Law Students Need to Learn Practical Business Skills

As we all know, the legal job market is tough and getting tougher everyday.  Law school graduates are coming out into the workplace with fewer prospects to land that "big firm" job or even a salaried position with a smaller law firm or government agency.  This has lead many to think about the prospects of "hanging their own shingle" but, how does law school train you for running your own practice?  The answer is that many, if not most law schools provide little, if any, practical training courses on how to operate a "business."

As an attorney that has run his own personal injury law practice (Steven M. Sweat, APC) for the past 17 years, I know how hard it was to take that first step.  Luckily, I had several years of work experience to draw upon but, I've often thought of all the things I wish I would have known that I had to learn about running a law practice.  Some practical tips would be as follows:

  1. Have A Business Plan: When I first started out, people would ask me, "What type of law do you practice?"  I would reply, "Street law -- because I take whatever cases come in off of the street!" In hindsight, this was not a good "plan."  Even if you want to have a fairly "general practice", it is always best to determine what types of cases you will take, what your fee structure will be and what type of budget you will need.  For example, will you take civil and criminal cases, will you charge an hourly fee with a retainer up front, will your fees be flat for each service provided, or will you have a "contingency fee" arrangement.  Depending upon the answers to these types of questions, you will know roughly how many cases per month you will need to meet income goals and whether or not you may have to plan for a "waiting game" to obtain revenue (e.g. with contingency cases -- it could take months or even years to get paid and you have to account for case costs and overhead in the meantime).
  2. Learn How to Market Yourself: In the movie, "Field of Dreams", the famous saying was, "If you build it, they will come!"  This is not the case with a law practice.  Simply finding a place to work, printing up some business cards and "telling everyone you know" to refer you cases, is not enough.  The legal market is tough and competitive.  Take the time to learn real strategies and techniques for marketing your law practice. Join different organizations that focus on teaching business marketing skills, read and go online to learn about how to use the internet for marketing, and create an actual system for drawing referrals.  This takes time and effort but, without this type of education, the chances of success are much less.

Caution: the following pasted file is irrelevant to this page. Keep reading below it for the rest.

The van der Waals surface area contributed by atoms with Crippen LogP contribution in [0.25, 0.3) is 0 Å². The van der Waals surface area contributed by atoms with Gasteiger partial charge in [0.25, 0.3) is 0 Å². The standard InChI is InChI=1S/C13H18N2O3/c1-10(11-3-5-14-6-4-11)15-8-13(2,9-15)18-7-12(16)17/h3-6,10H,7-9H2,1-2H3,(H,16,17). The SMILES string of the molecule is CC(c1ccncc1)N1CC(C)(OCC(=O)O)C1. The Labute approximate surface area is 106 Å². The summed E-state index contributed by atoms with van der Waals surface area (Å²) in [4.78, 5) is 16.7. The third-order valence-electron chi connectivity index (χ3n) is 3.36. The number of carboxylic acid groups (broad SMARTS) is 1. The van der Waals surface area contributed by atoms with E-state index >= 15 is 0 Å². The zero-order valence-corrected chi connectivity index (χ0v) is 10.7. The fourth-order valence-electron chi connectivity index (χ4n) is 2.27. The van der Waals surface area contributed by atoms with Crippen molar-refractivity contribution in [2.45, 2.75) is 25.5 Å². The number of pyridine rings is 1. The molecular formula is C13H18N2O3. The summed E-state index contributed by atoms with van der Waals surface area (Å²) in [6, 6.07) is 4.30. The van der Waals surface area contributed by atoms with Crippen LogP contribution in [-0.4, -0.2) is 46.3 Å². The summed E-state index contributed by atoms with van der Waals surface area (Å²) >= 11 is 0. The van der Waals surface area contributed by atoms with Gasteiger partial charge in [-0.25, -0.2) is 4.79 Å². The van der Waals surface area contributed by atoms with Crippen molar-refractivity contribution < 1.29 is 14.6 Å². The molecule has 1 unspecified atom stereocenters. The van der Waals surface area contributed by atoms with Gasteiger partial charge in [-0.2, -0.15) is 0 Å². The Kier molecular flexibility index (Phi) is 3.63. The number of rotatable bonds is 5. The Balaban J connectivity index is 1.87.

3. Find Good Mentors: The phrase, "no one is an island" could not be more true when it comes to establishing a thriving practice.  Even if you are a "solo practitioner," you can't go it alone! Finding experienced attorneys that are willing to help you is not as hard as it sounds.  For example, in the personal injury field, I found that there were many larger law firms that were more than willing to help me with both case costs and workload for a percentage of the fee in cases with decent value. (Note; This assumes you are in a jurisdiction, like California, that allows attorneys to "split fees" and comply with all the ethical obligations). Setting up shop in a suite with other attorneys is also a great way to surround yourself with persons with whom you can consult. In general, older lawyers and even business people in other professions can provide you with the best information and assistance to help you succeed. 

While these are not all the things you need to know to start your own law practice, they are a good start. The bottom line is that, with a little planning and effort, you can succeed in the practice of law as a solo or even starting a partnership with your fellow law school graduates.  It does take committment and effort and you must do a "little every day" to move your business forward but, in the end, this can be one of the most rewarding paths in the legal profession!

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